Study Covariates

    From the SEER database, we determined patient age, race/ethnicity (non-Hispanic white, non-Hispanic black, Hispanic, or non-Hispanic other race/ethnicity), marital status (single, married, or unknown), and US census region (Northeast, South, Midwest, or West). We obtained the socioeconomic characteristics of the patient’s neighborhood from the SEER database. Educational level was specified according to the percentage of residents who had at least 4 years of college education. County-level median annual household income was acquired through a link to the Area Health Resource Files data and then divided into quartiles. Comorbidity was assessed using the Klabunde modification for the year before cancer diagnosis.16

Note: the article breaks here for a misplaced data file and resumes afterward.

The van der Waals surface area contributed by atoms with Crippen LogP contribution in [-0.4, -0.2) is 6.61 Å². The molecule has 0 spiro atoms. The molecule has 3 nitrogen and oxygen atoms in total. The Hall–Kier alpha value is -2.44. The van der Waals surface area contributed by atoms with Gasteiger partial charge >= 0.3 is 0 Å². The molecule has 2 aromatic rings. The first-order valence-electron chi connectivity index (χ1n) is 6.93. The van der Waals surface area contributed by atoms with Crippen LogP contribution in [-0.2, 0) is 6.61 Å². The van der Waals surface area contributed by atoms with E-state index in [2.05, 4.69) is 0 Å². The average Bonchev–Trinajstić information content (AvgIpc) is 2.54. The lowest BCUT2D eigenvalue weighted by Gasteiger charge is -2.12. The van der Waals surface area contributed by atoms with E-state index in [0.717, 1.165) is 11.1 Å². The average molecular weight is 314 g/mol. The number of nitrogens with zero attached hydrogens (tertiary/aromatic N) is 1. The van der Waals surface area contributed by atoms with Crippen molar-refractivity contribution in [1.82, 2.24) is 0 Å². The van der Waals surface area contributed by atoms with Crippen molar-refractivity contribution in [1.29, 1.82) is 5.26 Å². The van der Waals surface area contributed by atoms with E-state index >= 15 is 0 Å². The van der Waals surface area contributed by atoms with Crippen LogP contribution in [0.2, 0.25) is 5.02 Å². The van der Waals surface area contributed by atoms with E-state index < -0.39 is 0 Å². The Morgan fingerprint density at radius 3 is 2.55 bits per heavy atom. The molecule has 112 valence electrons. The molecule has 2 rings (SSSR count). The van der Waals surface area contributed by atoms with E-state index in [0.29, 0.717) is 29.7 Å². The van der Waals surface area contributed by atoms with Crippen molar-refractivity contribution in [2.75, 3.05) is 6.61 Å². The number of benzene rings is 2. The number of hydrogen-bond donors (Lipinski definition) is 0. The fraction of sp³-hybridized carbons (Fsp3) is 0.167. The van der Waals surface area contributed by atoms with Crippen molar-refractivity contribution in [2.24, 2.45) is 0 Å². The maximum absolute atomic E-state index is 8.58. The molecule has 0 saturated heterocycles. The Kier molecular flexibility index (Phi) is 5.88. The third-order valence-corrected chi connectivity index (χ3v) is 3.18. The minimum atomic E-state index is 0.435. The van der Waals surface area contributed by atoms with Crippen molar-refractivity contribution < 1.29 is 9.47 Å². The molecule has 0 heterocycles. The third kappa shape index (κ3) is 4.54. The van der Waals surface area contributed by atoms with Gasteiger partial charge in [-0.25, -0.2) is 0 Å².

To determine treatment costs, we summed all Medicare health care expenditures from inpatient, outpatient, and physician services within 30, 90, and 180 days of treatment. We estimated the total amount spent nationwide on more expensive trimodal therapy by multiplying the mean differences of 180-day medical costs between trimodal therapy and radical cystectomy by the total number of new cases of muscle-invasive bladder cancer in the United States in 2011.17 All costs were inflated to 2017 dollars using previously established methods summing Medicare reimbursements, coinsurance reimbursements, and patient liability costs.12,18

    Statistical Analysis